‘Klinghoffer’ opera gets SoCal revival
On Oct. 7, 1985, Leon and Marilyn Klinghoffer were celebrating their 36th wedding anniversary onboard the Achille Lauro cruise ship. Leon, 69, retired andin a wheelchair, and his 58-year-old wife, who was in remission from cancer, had a lot to be thankful for, including their two daughters, Ilsa and Lisa.
But the celebration turned into a nightmare when four Palestinian terrorists hijacked the liner and shot the outspoken American Jewish man, dumping his body into the ocean.
From this tragedy, composer John Adams wrote his second opera, “The Death of Klinghoffer,” along with librettist Alice Goodman and director Peter Sellars. It opened in 1991 at the Brooklyn Academy of Music to a hail of criticism, accusing the creators of caricaturing Jewish life and sympathizing with the terrorists.
After a 1992 San Francisco production was met with protests, “Klinghoffer” did not appear fully staged again in the United States until 2011. That new production, directed by James Robinson, was well-received for the Opera Theater of St. Louis, which specializes in reviving neglected modern works, including Adams’ first opera, “Nixon in China.”
Now, courtesy of Long Beach Opera and music director Andreas Mitisek, “The Death of Klinghoffer” makes its belated Southern California debut on March 16 at the Terrace Theater in Long Beach.
“The opera’s had a tortured history,” Robinson, who directs this production as well, said during a break in rehearsals. “Adams took out a controversial prologue set in New Jersey, and there were other nips and tucks, including making the electronic component within the orchestra more user-friendly.”
Though this new “Klinghoffer” remains close to the original work, Robinson said no protests or threats interrupted its successful run in St. Louis. In fact, after one performance, Adams received a huge ovation.
“He was treated like a hero,” Robinson said. “Sometimes it just takes a while before the smoke clears a bit and we can see what the actual piece is about.”
In October, “Klinghoffer” will get its Metropolitan Opera in New York debut, and it is scheduled for broadcast to movie theaters in November as part of the Met’s “Live in HD” series.
Robinson said there has been “a little pushback” from the Anti-Defamation League, on behalf of the Klinghoffer family. “But we present the piece as a work of art,” he said. “It’s a significant contribution to the American opera repertoire.”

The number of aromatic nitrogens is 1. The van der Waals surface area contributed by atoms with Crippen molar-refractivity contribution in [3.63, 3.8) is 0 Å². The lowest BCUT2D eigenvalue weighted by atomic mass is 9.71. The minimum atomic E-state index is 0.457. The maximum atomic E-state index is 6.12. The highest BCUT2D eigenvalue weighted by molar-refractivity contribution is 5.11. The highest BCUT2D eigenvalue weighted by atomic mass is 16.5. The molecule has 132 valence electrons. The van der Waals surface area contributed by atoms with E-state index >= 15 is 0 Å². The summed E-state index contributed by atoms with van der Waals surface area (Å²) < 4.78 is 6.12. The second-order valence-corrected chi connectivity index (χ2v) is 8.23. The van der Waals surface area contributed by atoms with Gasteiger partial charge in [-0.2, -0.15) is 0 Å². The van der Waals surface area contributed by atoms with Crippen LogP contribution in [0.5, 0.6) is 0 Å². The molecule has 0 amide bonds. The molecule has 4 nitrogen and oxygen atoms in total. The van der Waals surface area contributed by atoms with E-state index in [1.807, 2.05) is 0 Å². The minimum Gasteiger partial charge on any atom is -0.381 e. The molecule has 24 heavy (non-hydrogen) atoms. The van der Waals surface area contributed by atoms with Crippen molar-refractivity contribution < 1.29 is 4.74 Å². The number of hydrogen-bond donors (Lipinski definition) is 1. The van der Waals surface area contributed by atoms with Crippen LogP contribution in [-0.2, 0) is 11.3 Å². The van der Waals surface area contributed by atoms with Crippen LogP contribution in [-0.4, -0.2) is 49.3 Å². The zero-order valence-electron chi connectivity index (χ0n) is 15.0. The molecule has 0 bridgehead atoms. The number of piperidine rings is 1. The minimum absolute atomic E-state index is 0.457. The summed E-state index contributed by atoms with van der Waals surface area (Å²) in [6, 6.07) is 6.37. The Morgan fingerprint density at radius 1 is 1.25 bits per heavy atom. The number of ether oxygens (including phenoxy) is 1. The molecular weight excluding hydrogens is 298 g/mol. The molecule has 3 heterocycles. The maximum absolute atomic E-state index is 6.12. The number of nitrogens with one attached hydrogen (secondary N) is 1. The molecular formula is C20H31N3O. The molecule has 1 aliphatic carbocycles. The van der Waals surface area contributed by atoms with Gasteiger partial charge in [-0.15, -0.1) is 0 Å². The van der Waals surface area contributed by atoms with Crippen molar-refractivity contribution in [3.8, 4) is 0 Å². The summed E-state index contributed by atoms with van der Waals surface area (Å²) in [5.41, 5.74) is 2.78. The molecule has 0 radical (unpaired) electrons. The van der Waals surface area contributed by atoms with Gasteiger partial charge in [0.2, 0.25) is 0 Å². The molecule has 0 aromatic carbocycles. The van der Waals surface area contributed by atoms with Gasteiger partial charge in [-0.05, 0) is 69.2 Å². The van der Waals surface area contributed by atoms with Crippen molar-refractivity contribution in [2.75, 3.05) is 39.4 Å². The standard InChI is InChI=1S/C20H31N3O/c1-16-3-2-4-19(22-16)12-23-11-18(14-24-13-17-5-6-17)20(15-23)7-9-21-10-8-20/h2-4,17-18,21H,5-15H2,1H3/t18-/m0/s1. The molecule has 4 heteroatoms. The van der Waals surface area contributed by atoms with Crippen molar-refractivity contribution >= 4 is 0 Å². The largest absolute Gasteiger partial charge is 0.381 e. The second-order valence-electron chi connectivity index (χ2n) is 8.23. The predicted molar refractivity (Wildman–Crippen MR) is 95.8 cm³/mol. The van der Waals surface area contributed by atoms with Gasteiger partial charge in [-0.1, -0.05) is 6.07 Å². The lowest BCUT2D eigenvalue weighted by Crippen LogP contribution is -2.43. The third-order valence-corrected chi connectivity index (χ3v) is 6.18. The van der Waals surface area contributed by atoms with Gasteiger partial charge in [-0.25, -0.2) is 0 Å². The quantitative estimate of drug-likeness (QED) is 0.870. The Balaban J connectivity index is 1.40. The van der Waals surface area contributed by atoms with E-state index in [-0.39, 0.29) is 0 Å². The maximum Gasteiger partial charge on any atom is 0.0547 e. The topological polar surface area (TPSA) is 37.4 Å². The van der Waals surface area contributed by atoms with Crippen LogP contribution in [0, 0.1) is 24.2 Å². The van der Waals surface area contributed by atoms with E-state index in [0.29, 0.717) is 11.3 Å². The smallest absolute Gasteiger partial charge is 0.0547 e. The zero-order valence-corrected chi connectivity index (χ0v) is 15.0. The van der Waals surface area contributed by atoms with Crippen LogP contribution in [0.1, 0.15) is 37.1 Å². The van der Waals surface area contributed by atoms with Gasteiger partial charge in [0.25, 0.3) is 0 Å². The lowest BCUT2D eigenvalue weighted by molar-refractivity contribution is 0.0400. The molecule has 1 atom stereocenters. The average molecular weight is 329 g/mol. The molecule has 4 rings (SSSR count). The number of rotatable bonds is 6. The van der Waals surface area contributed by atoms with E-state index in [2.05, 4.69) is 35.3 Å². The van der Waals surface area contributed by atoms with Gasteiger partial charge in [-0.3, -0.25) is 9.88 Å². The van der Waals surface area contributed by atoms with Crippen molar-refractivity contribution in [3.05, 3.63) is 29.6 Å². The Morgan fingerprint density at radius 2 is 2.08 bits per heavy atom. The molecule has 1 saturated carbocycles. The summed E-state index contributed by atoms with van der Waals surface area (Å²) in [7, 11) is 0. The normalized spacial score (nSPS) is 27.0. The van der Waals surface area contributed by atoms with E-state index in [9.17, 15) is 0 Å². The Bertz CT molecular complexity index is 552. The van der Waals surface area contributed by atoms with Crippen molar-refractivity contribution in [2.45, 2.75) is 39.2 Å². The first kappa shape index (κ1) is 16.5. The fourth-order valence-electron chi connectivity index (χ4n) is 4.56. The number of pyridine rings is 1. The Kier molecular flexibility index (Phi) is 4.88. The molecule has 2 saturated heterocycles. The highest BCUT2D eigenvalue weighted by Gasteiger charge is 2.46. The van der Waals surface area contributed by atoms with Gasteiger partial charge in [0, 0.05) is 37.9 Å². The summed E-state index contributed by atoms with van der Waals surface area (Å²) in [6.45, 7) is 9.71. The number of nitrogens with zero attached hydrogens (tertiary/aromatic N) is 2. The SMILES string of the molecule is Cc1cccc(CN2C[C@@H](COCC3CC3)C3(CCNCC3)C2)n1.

Music director Mitisek agreed. “I’m sensitive to the feelings the two daughters have,” Mitisek said. “I wish they would see this work in a different light, because as an opera, it makes things understandable beyond the intellect. As tragic as it is, it allows us to have a better understanding of what courage means.”
Mitisek described the Klinghoffers as ordinary people forced to courageously deal with extraordinary circumstances. He called the work’s last scene, where Marilyn reflects on her life with her husband, “one of the most moving in opera.”
Soprano Suzan Hanson, who portrays Marilyn, has taken on challenging and grueling roles for Long Beach Opera before, including Medea and Lady Macbeth. But this one, she said, is somehow more fatiguing.
“She was a real person,” Hanson said. “My mind boggles thinking about her leaving the ship without her husband. How do you do that? She’s heroic in this opera — a strong and caring person who battled all the way and admired her husband’s ability to keep going after his stroke. Her words are poetic and profound.”
Marilyn died in February 1986, four months after her husband’s murder. Hanson said the stress of the tragedy probably brought on her final illness.
Baritone Robin Buck, who plays Leon, said he also feels unusually close to his character. “I want to do justice to the memory of this person,” he said. “The terrorists chose the one person who was the least threat to them. Klinghoffer was a warm, generous man. Heroes are that way: ordinary people who do extraordinary things.”
Klinghoffer worked from an early age after losing his father, Buck pointed out. “He had a tough upbringing, and that had a lot to do with his tenacity in dealing with his physical limitations, and subsequently with the terrorists on the Achille Lauro.” Singing Klinghoffer’s aria is, therefore, “a great responsibility. It’s so beautiful and transcendent, not of this world. It’s one of the most moving arias ever written.”
Klinghoffer’s other aria denounces the actions of the terrorists. “He spoke his truth,” Buck said. “He refused to be silent.”
But the terrorists also get to have their say in “Klinghoffer.” American baritone Jason Switzer said rehearsing the role of Mamoud, the most eloquent and death-devoted of the terrorists, has not been easy. One reason: Switzer is Jewish.
“Mamoud spews anti-Semitic remarks,” Switzer said in an interview, “all the things that Palestinian terrorists would say. We’re talking about a 1985 event. The PLO [Palestine Liberation Organization] was still calling for the destruction of Israel.”
Switzer was careful to point out that Goodman’s libretto is not anti-Semitic, and that the opera does not justify extremism or romanticize the terrorists.
“I saw a humanization of both sides,” he said. “The terrorists are human beings who commit inhuman acts. But I’m strongly in support of Israel, and here I’m playing someone who wants to wipe it out. It’s one of the most difficult roles I’ve ever taken, but I understand it better than a lot of people, knowing the history of the region.”
Switzer added, “Opera has a history of tackling very different social and political issues, and ‘The Death of Klinghoffer’ is as relevant to our times as any you’ll find.”